On 1st September 1939, the United Kingdom began the blackout that lasted throughout World War Two. In Northern Ireland, the Royal Ulster Rifles mobilised.
On 2nd September 1945, World War Two ended with the Japanese surrender. This day in history saw crashed and medal presentations throughout Northern Ireland.
On 3rd September 1939, Britain declared war on Germany. Within hours, German submarine U-30 sank SS Athenia in the Atlantic killing 117 passengers and crew.
On 4th September 1939, Ian Edward Maitland Borley became one of the first casualties of World War Two. At the same time, Ulster MPs pledged their support.
On 5th September 1939, Polish pilot Sergeant R Sadowski of RAF 315 Squadron crashed his Mark V Supermarine Spitfire at Ballyhalbert Airfield, Co. Down.
Throughout wartime, many personnel from Northern Ireland died on 6th September between 1939 and 1945 including many airmen serving in the Royal Air Force.
The Second World War lasted between September 1939 and September 1945. We remember those who died as a result of the conflict on 7th September in each year.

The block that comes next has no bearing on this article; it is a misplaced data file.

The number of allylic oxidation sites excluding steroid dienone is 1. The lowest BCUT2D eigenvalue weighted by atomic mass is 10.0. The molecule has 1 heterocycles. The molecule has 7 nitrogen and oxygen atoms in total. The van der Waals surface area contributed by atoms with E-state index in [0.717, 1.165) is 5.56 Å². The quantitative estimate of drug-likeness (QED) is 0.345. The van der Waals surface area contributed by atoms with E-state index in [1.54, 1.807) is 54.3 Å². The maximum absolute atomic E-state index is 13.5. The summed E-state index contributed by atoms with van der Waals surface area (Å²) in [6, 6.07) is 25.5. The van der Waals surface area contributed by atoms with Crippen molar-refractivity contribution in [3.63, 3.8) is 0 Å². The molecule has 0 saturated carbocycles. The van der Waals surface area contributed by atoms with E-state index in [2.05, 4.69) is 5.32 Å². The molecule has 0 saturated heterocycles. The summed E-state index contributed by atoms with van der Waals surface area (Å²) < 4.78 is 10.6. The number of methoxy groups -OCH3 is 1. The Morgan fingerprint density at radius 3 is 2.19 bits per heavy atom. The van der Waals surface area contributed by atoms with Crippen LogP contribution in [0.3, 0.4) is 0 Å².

On 8th September 1942, USAAF Composite Command took control of Long Kesh Airfield. Across Ulster, many other events took place on this day through wartime.
On 9th September 1943, a young Polish airman crashed his Supermarine Spitfire at Ballyhalbert Airfield, Co. Down and escaped uninjured from the wreckage.
Gibraltar National Day occurs each year on 10th September. Towards the end of World War Two, thousands of evacuees from The Rock came to Northern Ireland.
On 11th September we remember those in or from Northern Ireland who died during the Second World War on this day in history between 1939 and 1945.
On 12th September we remember those in or from Northern Ireland who died during the Second World War on this day in history between 1939 and 1945.
13th September is a memorable date in wartime history in Northern Ireland from the first bombs of 1940 to Monty's celebratory arrival in Ulster in 1945.
On 14th September we remember those in or from Northern Ireland who died during the Second World War on this day in history between 1939 and 1945.
15th September marks Battle of Britain Day. We remember those with connections to Northern Ireland who made up part of the Royal Air Force's squadrons.
On 16th September, we remember those from Northern Ireland who died in World War Two at locations as far-flung as Normandy, Italy, North Africa, and Burma.